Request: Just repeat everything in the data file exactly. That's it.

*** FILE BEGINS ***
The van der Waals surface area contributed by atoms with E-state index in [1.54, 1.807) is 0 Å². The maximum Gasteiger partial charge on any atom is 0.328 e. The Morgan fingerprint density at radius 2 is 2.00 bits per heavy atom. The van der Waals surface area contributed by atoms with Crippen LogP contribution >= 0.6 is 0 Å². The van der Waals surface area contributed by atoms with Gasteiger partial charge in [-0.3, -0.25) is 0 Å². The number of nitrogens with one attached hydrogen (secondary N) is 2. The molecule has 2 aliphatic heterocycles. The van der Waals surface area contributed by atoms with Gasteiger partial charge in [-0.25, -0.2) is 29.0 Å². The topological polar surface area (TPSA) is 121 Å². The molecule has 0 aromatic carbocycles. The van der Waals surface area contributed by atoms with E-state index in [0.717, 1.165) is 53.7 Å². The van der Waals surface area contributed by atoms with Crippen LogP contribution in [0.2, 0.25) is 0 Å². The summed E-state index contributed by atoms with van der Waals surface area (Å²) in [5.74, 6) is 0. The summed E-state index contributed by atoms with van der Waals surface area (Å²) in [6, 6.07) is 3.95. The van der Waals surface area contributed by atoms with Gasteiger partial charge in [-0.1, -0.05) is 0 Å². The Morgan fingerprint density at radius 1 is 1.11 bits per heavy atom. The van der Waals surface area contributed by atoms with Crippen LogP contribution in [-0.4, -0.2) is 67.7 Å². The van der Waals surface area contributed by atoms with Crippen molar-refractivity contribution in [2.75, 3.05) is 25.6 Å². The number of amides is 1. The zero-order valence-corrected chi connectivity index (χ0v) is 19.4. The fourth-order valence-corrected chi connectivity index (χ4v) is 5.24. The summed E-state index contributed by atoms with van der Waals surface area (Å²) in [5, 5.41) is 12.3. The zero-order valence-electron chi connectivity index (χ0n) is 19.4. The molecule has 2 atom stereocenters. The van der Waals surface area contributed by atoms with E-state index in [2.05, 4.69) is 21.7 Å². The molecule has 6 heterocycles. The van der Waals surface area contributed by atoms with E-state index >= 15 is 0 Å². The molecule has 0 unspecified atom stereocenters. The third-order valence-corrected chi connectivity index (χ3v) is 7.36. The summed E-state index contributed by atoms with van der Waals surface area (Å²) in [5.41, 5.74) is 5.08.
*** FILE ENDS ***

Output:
The van der Waals surface area contributed by atoms with E-state index in [1.54, 1.807) is 0 Å². The maximum Gasteiger partial charge on any atom is 0.328 e. The Morgan fingerprint density at radius 2 is 2.00 bits per heavy atom. The van der Waals surface area contributed by atoms with Crippen LogP contribution >= 0.6 is 0 Å². The van der Waals surface area contributed by atoms with Gasteiger partial charge in [-0.3, -0.25) is 0 Å². The number of nitrogens with one attached hydrogen (secondary N) is 2. The molecule has 2 aliphatic heterocycles. The van der Waals surface area contributed by atoms with Gasteiger partial charge in [-0.25, -0.2) is 29.0 Å². The topological polar surface area (TPSA) is 121 Å². The molecule has 0 aromatic carbocycles. The van der Waals surface area contributed by atoms with E-state index in [0.717, 1.165) is 53.7 Å². The van der Waals surface area contributed by atoms with Crippen LogP contribution in [0.2, 0.25) is 0 Å². The summed E-state index contributed by atoms with van der Waals surface area (Å²) in [5.74, 6) is 0. The summed E-state index contributed by atoms with van der Waals surface area (Å²) in [6, 6.07) is 3.95. The van der Waals surface area contributed by atoms with Gasteiger partial charge in [-0.1, -0.05) is 0 Å². The Morgan fingerprint density at radius 1 is 1.11 bits per heavy atom. The van der Waals surface area contributed by atoms with Crippen LogP contribution in [-0.4, -0.2) is 67.7 Å². The van der Waals surface area contributed by atoms with Crippen molar-refractivity contribution in [2.75, 3.05) is 25.6 Å². The number of amides is 1. The zero-order valence-corrected chi connectivity index (χ0v) is 19.4. The fourth-order valence-corrected chi connectivity index (χ4v) is 5.24. The summed E-state index contributed by atoms with van der Waals surface area (Å²) in [5, 5.41) is 12.3. The zero-order valence-electron chi connectivity index (χ0n) is 19.4. The molecule has 2 atom stereocenters. The van der Waals surface area contributed by atoms with E-state index in [2.05, 4.69) is 21.7 Å². The molecule has 6 heterocycles. The van der Waals surface area contributed by atoms with E-state index >= 15 is 0 Å². The molecule has 0 unspecified atom stereocenters. The third-order valence-corrected chi connectivity index (χ3v) is 7.36. The summed E-state index contributed by atoms with van der Waals surface area (Å²) in [5.41, 5.74) is 5.08.